With the House passage of a media shield bill yesterday, reporters across the country secured a legislative victory most were too uncomfortable to actually ask for.
The measure, which passed 398-21, protects reporters from prosecution and possible jail time for refusing to disclose their sources, with certain exemptions for national security, trade secrets and personal health information. A similar measure cleared the Senate Judiciary Committee earlier this month, but the bill faces a veto threat from the White House.
The bill puts the Fourth Estate in a tricky spot: while most reporters agree that the protection the bill offers is an undeniably good thing, it also forces them to decide whether it’s appropriate to act as advocates in a legislative process they are trained to observe, not to join.
Clint Brewer, president of the Society of Professional Journalists, an education and advocacy group for reporters, acknowledged the awkwardness of asking journalists to lobby. He said his group has tried to limit requests that its members contact lawmakers.
“We don’t really ask our rank and file to lobby, because its uncomfortable territory for some,” he said. “We’re not asking people to heat up people’s phone lines. We mainly take that on ourselves as folks leading the organization.”
But the issue is featured front and center on the group’s Web site, under a banner reading “Struggling to Report” over a photo of cuffed hands. Further down, the page encourages members to “contact your local representative TODAY to let them know you support a federal shield law” and to “write stories about the importance of this bill’s passing, or encourage your news team to draw attention.”
Rep. Mike Pence (R-Ind.), a former radio broadcaster and original sponsor of the House law, recognized the difficulty reporters might have speaking up for themselves. In a video posted on SPJ’s Web site, he recommends “Maybe it would be more comfortable if you encouraged members around the country, not so much to advocate for a piece of legislation but as much as to write a column or explain how they do what they do.”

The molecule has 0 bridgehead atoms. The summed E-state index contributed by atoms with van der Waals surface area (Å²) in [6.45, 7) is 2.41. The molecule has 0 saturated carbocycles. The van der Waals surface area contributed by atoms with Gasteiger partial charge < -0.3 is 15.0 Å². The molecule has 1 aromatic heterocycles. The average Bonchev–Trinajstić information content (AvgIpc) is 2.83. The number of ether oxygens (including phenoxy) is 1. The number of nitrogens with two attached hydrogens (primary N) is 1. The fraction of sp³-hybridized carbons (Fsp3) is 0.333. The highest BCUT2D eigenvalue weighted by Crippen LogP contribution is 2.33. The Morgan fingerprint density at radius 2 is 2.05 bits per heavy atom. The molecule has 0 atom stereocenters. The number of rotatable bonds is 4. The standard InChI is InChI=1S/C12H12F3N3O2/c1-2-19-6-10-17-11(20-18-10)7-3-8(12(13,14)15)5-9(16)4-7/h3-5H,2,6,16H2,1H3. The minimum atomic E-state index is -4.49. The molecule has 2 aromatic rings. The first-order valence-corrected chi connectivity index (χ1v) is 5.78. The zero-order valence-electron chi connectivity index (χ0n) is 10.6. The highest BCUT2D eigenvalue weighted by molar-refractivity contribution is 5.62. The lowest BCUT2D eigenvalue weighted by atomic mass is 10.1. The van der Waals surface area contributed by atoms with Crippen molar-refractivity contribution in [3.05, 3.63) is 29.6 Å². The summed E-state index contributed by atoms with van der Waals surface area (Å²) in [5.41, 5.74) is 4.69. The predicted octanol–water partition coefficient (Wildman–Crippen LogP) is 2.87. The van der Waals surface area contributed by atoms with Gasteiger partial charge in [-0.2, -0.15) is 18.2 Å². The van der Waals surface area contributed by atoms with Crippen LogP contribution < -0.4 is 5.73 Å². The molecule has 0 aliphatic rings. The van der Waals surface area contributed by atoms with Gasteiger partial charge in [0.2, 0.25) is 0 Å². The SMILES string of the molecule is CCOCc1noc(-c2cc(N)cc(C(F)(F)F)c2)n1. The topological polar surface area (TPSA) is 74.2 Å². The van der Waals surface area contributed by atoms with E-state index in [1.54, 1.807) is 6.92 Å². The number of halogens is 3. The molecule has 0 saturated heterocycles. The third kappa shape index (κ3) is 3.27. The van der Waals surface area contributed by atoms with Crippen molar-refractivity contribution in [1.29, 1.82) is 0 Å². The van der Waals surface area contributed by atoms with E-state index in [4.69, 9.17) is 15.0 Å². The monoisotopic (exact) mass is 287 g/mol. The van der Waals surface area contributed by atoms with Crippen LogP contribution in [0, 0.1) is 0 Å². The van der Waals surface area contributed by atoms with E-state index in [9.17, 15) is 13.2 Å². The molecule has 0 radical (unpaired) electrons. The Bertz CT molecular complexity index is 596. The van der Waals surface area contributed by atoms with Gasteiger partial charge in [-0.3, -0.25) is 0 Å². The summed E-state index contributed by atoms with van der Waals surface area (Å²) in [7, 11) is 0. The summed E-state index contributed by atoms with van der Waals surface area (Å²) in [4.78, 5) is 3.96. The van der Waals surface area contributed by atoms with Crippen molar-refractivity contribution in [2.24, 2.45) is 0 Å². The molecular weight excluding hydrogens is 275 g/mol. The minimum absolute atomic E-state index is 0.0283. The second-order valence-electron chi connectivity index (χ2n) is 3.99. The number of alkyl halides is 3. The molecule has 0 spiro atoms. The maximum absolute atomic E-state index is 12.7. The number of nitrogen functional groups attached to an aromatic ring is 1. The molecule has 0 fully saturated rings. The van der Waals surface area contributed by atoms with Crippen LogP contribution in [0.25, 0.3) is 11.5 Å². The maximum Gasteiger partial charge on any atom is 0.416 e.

In the last year alone, about 120 editorial pages across the country have answered the call by coming out in favor of the law, said John Sturm, president of the Newspaper Association of America.
Editorialists often qualified their support with the disclosure that their parent company has been spending money to lobby the measure — or, in other cases, by noting that the exceptional circumstances facing journalists are compelling them to cross a line they ordinarily wouldn’t.
“As a general rule, journalists shouldn’t be in the business of lobbying Congress,” Jonathan Alter wrote in Newsweek in 2005. “But once in a long while an issue comes along that so threatens what we do — and what you read and see — that we need to use whatever leverage we have to change the law.”
After a 1972 Supreme Court decision invalidated the First Amendment as a defense for reporters called to testify before a grand jury, states moved quickly to adopt shield laws. Today, 31 states and the District of Columbia have shield laws, according to the Reporters Committee for Freedom of the Press.